As part of a month long build up to International Women’s Day Celebrations on the 8th of March, the YCL will be publishing daily articles highlighting the exemplary role played by women in the international communist & working class movement. 

#22 is Tamara Bunke, Communist Guerrilla and Hero of the Cuban Revolution.

 YCLers are encouraged to host, support and participate in celebrations locally to bring the message of International Women’s Day into our workplaces, colleges and schools, and communities.

Haydée Tamara Bunke Bider (1937 – 1967) was born in Buenos Aires, Argentina to exiled German Communist parents. Both had been forced to leave Germany when the Nazi’s seized power in 1933. Upon arriving in Argentina both joined the Party there. Tamara grew up fully exposed to the struggle with her home regularly being used to host meetings and even stash weapons. 

Bunke was a high achieving student and developed a lifelong passion for the folk music of Latin America. Following the end of WWII and the establishing of socialist East Germany, she moved to the GDR along with the rest of her family.

Tamara studied political science at university in East Berlin. A committed Communist, she joined the Free German Youth, youth wing of the Socialist Unity Party. She was able to attend the World Festivals of Youth and Students which were hosted Moscow and later Havana.

Because of her impressive proficiency for languages, fluently speaking Spanish, German, Russian, French and English, she was selected to work in the Free German Youth’s International Department.

With the victory of the Cuban Revolution in 1965 she was increasing tasked with translating for visiting Cuban dignitaries and diplomats. It was in 1960 that she first met Ernesto ‘Che’ Guevara, who was by then already a symbol of international revolutionary struggle, when she was assigned to him as an interpreter.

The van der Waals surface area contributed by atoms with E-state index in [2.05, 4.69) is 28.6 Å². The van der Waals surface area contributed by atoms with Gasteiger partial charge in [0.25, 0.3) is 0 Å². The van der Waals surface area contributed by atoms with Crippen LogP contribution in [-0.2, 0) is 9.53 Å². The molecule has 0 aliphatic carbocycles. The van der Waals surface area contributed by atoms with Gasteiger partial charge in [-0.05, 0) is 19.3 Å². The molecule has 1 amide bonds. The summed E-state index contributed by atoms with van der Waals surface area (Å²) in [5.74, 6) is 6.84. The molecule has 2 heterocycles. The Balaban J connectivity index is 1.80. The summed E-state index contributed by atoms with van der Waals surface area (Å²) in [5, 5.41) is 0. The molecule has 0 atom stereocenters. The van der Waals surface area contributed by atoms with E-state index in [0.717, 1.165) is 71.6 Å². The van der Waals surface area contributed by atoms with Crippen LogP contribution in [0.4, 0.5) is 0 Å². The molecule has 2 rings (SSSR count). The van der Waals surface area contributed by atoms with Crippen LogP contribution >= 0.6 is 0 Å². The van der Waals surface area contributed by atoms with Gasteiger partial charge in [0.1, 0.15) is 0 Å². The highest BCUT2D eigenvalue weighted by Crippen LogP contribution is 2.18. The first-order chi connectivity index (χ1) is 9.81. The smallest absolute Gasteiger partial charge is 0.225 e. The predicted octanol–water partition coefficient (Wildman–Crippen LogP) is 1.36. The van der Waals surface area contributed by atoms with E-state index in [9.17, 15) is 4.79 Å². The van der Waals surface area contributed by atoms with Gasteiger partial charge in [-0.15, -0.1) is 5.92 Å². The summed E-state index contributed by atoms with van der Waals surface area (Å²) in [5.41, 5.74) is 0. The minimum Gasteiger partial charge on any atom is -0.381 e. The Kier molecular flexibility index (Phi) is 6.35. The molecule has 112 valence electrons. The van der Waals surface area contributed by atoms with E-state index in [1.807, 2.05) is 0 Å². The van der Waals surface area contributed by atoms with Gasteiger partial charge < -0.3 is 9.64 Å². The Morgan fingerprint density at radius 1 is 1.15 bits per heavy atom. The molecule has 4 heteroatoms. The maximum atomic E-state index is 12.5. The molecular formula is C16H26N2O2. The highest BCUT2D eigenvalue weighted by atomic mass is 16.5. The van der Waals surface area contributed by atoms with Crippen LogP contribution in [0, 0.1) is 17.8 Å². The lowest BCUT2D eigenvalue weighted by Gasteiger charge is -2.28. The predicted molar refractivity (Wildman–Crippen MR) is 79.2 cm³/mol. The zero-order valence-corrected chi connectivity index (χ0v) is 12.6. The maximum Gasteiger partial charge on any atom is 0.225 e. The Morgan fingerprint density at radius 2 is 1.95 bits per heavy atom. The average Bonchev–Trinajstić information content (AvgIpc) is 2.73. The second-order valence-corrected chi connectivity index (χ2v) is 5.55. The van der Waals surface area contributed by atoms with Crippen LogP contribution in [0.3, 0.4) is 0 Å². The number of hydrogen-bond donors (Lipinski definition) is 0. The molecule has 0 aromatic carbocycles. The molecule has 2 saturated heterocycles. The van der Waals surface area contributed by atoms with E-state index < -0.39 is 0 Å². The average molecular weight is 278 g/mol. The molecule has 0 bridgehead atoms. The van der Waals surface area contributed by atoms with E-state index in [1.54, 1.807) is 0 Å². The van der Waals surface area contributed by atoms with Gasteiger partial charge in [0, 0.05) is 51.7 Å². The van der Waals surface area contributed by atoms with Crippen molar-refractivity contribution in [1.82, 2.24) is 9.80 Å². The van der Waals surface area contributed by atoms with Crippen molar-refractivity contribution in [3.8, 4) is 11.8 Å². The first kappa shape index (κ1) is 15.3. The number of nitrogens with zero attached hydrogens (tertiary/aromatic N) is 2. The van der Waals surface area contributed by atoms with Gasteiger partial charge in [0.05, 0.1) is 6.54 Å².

Inspired, she moved to Cuba in 1961 and volunteered for work brigades, building schools and homes, for the militia and in campaigns to eradicate illiteracy. She later look up posts with the Ministry of Education and the Federation of Cuban Women.

Due to her background, abilities with language and dedication she was assigned to assist with Che’s Bolivian operation intended to spark a revolution there which could potentially sweep across the continent. She received training in espionage, covert operations and combat. It was here she adopted her famous nom de guerre Tania, in honor of a young Russian woman named Soja, who fought against the Nazis under that pseudonym and was arrested, tortured and hanged.

Bunke was infiltrated into Bolivia and tasked with gathering information on the Bolivian ruling class and the strength of the country’s military ahead of a planned guerrilla offensive. Posing as a right wing expert in folklore, she was spectacularly successful in this task managing to rub shoulders with the Bolvian elite and even the president. She was able to provide essential information and valuable supplies to the guerrilla columns operating in the mountains.

Circumstances led to her identity being revealed forcing her to abandon her covert work in La Paz and join the guerrilla columns. Life was extremely harsh due to the conditions endured, a lack of supplies and constant attack from government forces. Tamara was the only woman fighting with the guerrillas and was also in charge of maintaining radio contact with the outside world.

As conditions deteriorated Che Guevara chose to send Bunke and other guerrillas suffering from illnesses out of the mountains to recuperate. The column was ambushed by the Bolivian army with support from the CIA on August 31 1967. She was shot through the lung while wading across the Rio Grande and died of her wounds.

On hearing the news of her death, Fidel Castro hailed her a hero of the Cuban Revolution. Today Bunke’s remains are buried in the Che Guevara Mausoleum in Santa Clara alongside others killed in the Bolivian campaign, including Che Guevara himself.

In her short and intense life she had to adopt personalities and different names but the Communist guerilla who fought with Che Guevara and others in the Bolivian jungle goes down in history as Tania la Guerrillera. Her life is a stunning example of working class internationalism and self-sacrifice. Born in Argentina to German parents, an icon of the Cuban Revolution who died fighting in Bolivia to liberate all of Latin America.

In a final poem written prior to her death she asked “Will my name one day be forgotten and nothing of me remain on the Earth?”. We say she lives forever in the hearts of the Communist youth and in the struggles of oppressed peoples everywhere.